That understanding is wrong. Because when we arrive to the logical end for that dogmatic path, we find the absurdity. Then anyone can realize how this understanding was wrong from the beginning. It was something left or missed: that natural connection with Dhamma which is fed by the common sense instead dogmatics.

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Re: A reason for lying

Post by Laurens » Fri Nov 08, 2019 8:51 am

zerotime wrote:
Fri Nov 08, 2019 12:35 am
even if somebody believes there is absolutely no reason for lying, when we live in society we will lie soon or later.

Lying is like killing: this is unavoidable for lay people in some degree.

The lying is avoidable for monks. While killing is unavoidable for both lay and monks. Monks can try to live without lying because their monastic environment. However, neither monks can avoid killing when they walk or breath.

The Buddha pointed to the intentions, he was not a dogmatic preacher or some Mosses descending from a mountain with a pair of tables. To understand the Buddha teaching there is need of a connection between the being and the Dhamma. In that connection becomes implicit the common sense of the follower.

We are humans and we cannot avoid killing in some degree. And when we live in worldly social environments neither we can avoid the lies in some degree.

The Buddha pointed to the intention of lying in the sense that everybody knows. When somebody wants to leave that immediate understanding provided by the common sense and instead he wish to build a dogmatics religious device, this is a bad choosing.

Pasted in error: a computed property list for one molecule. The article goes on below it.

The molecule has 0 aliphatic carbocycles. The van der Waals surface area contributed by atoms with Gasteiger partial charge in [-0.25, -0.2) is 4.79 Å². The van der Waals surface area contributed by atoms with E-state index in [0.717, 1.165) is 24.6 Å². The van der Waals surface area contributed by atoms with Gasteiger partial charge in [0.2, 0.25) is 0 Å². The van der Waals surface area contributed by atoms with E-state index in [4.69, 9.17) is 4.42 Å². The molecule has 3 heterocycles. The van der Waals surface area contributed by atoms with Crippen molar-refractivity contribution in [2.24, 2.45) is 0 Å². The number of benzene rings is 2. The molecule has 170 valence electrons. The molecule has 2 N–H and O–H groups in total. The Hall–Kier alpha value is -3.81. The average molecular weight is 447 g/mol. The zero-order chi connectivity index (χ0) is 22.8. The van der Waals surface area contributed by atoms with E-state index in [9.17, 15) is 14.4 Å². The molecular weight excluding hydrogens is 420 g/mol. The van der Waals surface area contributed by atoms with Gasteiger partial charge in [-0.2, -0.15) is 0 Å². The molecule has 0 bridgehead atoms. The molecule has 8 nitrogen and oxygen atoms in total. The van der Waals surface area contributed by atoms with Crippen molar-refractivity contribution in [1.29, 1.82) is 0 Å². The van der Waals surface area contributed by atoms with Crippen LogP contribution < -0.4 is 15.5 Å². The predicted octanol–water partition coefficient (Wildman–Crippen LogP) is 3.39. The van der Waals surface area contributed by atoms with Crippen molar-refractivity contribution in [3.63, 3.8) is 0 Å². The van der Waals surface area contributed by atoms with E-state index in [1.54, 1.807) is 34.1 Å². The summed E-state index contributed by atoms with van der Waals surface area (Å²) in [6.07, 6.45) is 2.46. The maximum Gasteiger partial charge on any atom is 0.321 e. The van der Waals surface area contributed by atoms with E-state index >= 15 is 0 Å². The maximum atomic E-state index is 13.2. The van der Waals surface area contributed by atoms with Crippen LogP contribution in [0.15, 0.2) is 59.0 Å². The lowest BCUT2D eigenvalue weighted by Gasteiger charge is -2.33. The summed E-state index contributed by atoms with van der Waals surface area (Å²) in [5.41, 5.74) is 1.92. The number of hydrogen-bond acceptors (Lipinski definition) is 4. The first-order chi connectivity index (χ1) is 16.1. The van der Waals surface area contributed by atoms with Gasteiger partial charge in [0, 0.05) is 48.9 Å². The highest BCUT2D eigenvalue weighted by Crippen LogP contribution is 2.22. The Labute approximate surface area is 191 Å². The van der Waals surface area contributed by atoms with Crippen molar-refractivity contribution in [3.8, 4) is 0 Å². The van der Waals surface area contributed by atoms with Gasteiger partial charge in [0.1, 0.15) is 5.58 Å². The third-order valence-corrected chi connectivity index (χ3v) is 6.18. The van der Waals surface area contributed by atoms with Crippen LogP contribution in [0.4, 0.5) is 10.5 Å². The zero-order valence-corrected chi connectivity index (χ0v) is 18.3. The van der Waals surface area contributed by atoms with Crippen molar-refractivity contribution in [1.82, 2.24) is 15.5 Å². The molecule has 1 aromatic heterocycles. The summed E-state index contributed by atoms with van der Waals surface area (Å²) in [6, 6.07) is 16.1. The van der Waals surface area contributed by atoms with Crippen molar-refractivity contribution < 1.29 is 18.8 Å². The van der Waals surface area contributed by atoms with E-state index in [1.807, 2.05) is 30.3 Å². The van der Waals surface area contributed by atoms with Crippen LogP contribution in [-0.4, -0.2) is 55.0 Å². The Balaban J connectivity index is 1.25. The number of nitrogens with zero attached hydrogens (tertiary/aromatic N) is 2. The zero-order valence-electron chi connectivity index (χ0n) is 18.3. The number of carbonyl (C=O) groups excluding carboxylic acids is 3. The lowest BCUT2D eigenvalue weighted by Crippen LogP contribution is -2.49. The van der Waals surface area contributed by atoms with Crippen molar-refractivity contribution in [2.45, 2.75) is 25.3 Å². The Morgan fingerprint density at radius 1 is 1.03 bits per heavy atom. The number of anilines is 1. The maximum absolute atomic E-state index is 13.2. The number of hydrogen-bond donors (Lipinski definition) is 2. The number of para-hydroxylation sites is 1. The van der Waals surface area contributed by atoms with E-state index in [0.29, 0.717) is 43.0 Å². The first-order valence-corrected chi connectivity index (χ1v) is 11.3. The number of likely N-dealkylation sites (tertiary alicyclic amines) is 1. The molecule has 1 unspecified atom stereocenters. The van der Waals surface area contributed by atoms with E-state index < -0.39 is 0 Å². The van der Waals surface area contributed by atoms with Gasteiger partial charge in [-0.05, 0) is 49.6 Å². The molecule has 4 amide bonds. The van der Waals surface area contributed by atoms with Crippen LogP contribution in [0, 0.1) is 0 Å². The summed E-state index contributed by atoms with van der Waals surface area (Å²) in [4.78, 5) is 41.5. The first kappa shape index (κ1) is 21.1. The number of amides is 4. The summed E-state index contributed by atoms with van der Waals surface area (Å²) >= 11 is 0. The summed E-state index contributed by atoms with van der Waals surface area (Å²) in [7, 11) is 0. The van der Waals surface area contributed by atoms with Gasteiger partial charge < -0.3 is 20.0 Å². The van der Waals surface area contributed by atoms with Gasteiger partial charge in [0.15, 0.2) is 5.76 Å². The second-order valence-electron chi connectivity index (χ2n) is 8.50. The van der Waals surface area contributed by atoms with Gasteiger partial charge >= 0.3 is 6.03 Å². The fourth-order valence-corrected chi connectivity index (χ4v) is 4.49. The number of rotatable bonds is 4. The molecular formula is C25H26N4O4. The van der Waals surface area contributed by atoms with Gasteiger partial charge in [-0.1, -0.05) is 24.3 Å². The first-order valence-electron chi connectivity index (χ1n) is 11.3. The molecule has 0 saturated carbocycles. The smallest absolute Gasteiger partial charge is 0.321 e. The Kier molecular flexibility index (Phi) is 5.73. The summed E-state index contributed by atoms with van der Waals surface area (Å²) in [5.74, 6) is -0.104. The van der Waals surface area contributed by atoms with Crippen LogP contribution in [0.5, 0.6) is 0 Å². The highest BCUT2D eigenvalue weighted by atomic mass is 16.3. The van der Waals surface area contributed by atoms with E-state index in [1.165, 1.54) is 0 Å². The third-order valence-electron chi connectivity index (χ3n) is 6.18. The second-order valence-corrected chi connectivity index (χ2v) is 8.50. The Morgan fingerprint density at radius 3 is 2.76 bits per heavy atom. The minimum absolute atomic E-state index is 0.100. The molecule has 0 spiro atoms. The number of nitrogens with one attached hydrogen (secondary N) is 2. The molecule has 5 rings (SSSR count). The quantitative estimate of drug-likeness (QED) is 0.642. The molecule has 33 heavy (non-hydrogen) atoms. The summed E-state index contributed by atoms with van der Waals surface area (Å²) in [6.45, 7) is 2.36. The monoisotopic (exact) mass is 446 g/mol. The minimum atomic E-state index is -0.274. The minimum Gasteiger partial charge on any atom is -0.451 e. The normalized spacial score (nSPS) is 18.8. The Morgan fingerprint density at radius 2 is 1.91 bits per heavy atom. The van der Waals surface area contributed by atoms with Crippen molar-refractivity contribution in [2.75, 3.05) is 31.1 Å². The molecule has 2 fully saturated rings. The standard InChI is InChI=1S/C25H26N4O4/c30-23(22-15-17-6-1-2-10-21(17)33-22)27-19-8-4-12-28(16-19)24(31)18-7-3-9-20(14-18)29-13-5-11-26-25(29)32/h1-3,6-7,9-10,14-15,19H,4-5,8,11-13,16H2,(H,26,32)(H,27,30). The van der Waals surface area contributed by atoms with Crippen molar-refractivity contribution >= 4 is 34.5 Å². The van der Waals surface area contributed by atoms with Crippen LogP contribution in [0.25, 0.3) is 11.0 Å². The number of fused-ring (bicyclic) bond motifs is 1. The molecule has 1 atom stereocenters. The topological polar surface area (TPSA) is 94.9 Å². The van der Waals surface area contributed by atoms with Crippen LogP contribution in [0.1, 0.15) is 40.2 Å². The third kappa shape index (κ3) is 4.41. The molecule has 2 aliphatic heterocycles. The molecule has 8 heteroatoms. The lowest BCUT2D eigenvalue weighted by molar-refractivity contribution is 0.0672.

Nibbana is not further because those "whites" or unavoidable lies in the lay life in order to survive, to raise the children, etc. If somebody wants to assimilate the opposite he/she should become a monk or an eremite to avoid the sure contradictions in his life.

Anyway, he should know the monks and eremites neither are able to avoid killing in absolute terms. Nobody can, except with suicide.

That understanding is wrong. Because when we arrive to the logical end for that dogmatic path, we find the absurdity. Then anyone can realize how this understanding was wrong from the beginning. It was something left or missed: that natural connection with Dhamma which is fed by the common sense instead dogmatics.
I'm curious as to a situation in which you think lying is unavoidable.
"If only it were all so simple! If only there were evil people somewhere insidiously committing evil deeds, and it were necessary only to separate them from the rest of us and destroy them. But the line dividing good and evil cuts through the heart of every human being. And who is willing to destroy a piece of his own heart?"

Aleksandr Solzhenitsyn

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Alīno
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Re: A reason for lying

Post by Alīno » Sun Nov 10, 2019 12:11 pm

Sam Vara wrote:
Mon Sep 09, 2019 7:13 am
My barber once asked me if I had done any travelling since last I saw him. I lied and said that I hadn't, when in fact I had been to Geneva, Switzerland. If I had told the truth, then that truth would have led to another and yet another. "And what did you do in Geneva?" "I was invited to a conference on Bradley's Regress." And thus would I have had to blow my cover as regular guy among regular guys in that quintessential enclave of the regular guy, the old-time barber shop. I might have come across as self-important or as a braggart. I might have come across as I come across to some on this weblog.